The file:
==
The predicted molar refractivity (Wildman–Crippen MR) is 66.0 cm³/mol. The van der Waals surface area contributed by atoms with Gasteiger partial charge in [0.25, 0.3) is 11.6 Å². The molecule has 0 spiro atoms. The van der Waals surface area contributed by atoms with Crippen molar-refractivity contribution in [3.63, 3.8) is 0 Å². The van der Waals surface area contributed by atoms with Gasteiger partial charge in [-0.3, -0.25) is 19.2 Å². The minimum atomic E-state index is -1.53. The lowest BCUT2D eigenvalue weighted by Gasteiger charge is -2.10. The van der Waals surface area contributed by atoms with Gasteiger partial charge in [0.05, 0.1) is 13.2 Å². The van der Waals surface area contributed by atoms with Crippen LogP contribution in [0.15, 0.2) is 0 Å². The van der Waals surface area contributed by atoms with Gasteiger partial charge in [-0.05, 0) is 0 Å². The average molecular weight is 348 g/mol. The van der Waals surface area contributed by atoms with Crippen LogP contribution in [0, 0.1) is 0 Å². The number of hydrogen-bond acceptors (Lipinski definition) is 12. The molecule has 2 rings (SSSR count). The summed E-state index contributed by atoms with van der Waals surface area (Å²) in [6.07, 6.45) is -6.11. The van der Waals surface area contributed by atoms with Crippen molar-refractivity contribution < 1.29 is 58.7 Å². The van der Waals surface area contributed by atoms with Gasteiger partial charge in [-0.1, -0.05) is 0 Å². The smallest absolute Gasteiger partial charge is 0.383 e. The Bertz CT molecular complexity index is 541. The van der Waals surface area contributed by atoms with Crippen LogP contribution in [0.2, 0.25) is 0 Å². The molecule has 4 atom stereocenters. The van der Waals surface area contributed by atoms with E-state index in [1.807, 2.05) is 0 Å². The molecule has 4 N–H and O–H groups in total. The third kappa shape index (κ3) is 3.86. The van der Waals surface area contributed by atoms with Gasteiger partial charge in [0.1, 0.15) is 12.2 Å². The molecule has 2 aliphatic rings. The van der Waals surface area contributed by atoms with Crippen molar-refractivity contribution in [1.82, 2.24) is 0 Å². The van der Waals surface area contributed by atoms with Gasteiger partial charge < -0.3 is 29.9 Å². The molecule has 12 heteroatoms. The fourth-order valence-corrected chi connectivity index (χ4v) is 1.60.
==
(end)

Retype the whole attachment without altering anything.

The predicted molar refractivity (Wildman–Crippen MR) is 66.0 cm³/mol. The van der Waals surface area contributed by atoms with Gasteiger partial charge in [0.25, 0.3) is 11.6 Å². The molecule has 0 spiro atoms. The van der Waals surface area contributed by atoms with Crippen molar-refractivity contribution in [3.63, 3.8) is 0 Å². The van der Waals surface area contributed by atoms with Gasteiger partial charge in [-0.3, -0.25) is 19.2 Å². The minimum atomic E-state index is -1.53. The lowest BCUT2D eigenvalue weighted by Gasteiger charge is -2.10. The van der Waals surface area contributed by atoms with Gasteiger partial charge in [0.05, 0.1) is 13.2 Å². The van der Waals surface area contributed by atoms with Crippen LogP contribution in [0.15, 0.2) is 0 Å². The van der Waals surface area contributed by atoms with Gasteiger partial charge in [-0.05, 0) is 0 Å². The average molecular weight is 348 g/mol. The van der Waals surface area contributed by atoms with Crippen LogP contribution in [0, 0.1) is 0 Å². The number of hydrogen-bond acceptors (Lipinski definition) is 12. The molecule has 2 rings (SSSR count). The summed E-state index contributed by atoms with van der Waals surface area (Å²) in [6.07, 6.45) is -6.11. The van der Waals surface area contributed by atoms with Crippen molar-refractivity contribution < 1.29 is 58.7 Å². The van der Waals surface area contributed by atoms with Gasteiger partial charge in [-0.1, -0.05) is 0 Å². The smallest absolute Gasteiger partial charge is 0.383 e. The Bertz CT molecular complexity index is 541. The van der Waals surface area contributed by atoms with Crippen LogP contribution in [0.2, 0.25) is 0 Å². The molecule has 4 atom stereocenters. The van der Waals surface area contributed by atoms with E-state index in [1.807, 2.05) is 0 Å². The molecule has 4 N–H and O–H groups in total. The third kappa shape index (κ3) is 3.86. The van der Waals surface area contributed by atoms with Gasteiger partial charge in [0.1, 0.15) is 12.2 Å². The molecule has 2 aliphatic rings. The van der Waals surface area contributed by atoms with Crippen molar-refractivity contribution in [1.82, 2.24) is 0 Å². The van der Waals surface area contributed by atoms with Gasteiger partial charge < -0.3 is 29.9 Å². The molecule has 12 heteroatoms. The fourth-order valence-corrected chi connectivity index (χ4v) is 1.60.